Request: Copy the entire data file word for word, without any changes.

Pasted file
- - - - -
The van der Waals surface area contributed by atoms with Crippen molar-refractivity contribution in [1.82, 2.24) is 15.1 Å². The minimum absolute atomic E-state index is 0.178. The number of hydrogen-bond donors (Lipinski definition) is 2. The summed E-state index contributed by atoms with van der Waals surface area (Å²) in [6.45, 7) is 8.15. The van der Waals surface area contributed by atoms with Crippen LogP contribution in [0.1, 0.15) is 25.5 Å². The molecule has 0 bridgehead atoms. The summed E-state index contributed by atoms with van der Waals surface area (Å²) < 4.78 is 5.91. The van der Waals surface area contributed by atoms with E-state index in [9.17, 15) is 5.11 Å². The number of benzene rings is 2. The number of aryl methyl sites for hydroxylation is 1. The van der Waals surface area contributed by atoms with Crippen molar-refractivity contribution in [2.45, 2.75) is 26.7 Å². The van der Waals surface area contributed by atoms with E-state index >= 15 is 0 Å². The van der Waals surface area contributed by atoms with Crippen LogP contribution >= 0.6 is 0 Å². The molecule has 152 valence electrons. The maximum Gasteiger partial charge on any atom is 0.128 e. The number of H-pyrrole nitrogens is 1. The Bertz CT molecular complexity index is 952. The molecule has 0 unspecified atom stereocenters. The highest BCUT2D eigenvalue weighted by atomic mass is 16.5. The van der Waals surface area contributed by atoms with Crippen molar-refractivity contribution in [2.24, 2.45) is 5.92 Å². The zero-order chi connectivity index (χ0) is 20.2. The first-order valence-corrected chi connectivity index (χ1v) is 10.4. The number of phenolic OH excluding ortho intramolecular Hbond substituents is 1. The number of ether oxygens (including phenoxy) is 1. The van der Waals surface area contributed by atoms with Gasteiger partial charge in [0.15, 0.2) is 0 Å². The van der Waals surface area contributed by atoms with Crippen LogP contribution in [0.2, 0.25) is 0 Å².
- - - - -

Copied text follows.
The van der Waals surface area contributed by atoms with Crippen molar-refractivity contribution in [1.82, 2.24) is 15.1 Å². The minimum absolute atomic E-state index is 0.178. The number of hydrogen-bond donors (Lipinski definition) is 2. The summed E-state index contributed by atoms with van der Waals surface area (Å²) in [6.45, 7) is 8.15. The van der Waals surface area contributed by atoms with Crippen LogP contribution in [0.1, 0.15) is 25.5 Å². The molecule has 0 bridgehead atoms. The summed E-state index contributed by atoms with van der Waals surface area (Å²) < 4.78 is 5.91. The van der Waals surface area contributed by atoms with E-state index in [9.17, 15) is 5.11 Å². The number of benzene rings is 2. The number of aryl methyl sites for hydroxylation is 1. The van der Waals surface area contributed by atoms with Crippen molar-refractivity contribution in [2.45, 2.75) is 26.7 Å². The van der Waals surface area contributed by atoms with E-state index >= 15 is 0 Å². The van der Waals surface area contributed by atoms with Crippen LogP contribution >= 0.6 is 0 Å². The molecule has 152 valence electrons. The maximum Gasteiger partial charge on any atom is 0.128 e. The number of H-pyrrole nitrogens is 1. The Bertz CT molecular complexity index is 952. The molecule has 0 unspecified atom stereocenters. The highest BCUT2D eigenvalue weighted by atomic mass is 16.5. The van der Waals surface area contributed by atoms with Crippen molar-refractivity contribution in [2.24, 2.45) is 5.92 Å². The zero-order chi connectivity index (χ0) is 20.2. The first-order valence-corrected chi connectivity index (χ1v) is 10.4. The number of phenolic OH excluding ortho intramolecular Hbond substituents is 1. The number of ether oxygens (including phenoxy) is 1. The van der Waals surface area contributed by atoms with Gasteiger partial charge in [0.15, 0.2) is 0 Å². The van der Waals surface area contributed by atoms with Crippen LogP contribution in [0.2, 0.25) is 0 Å².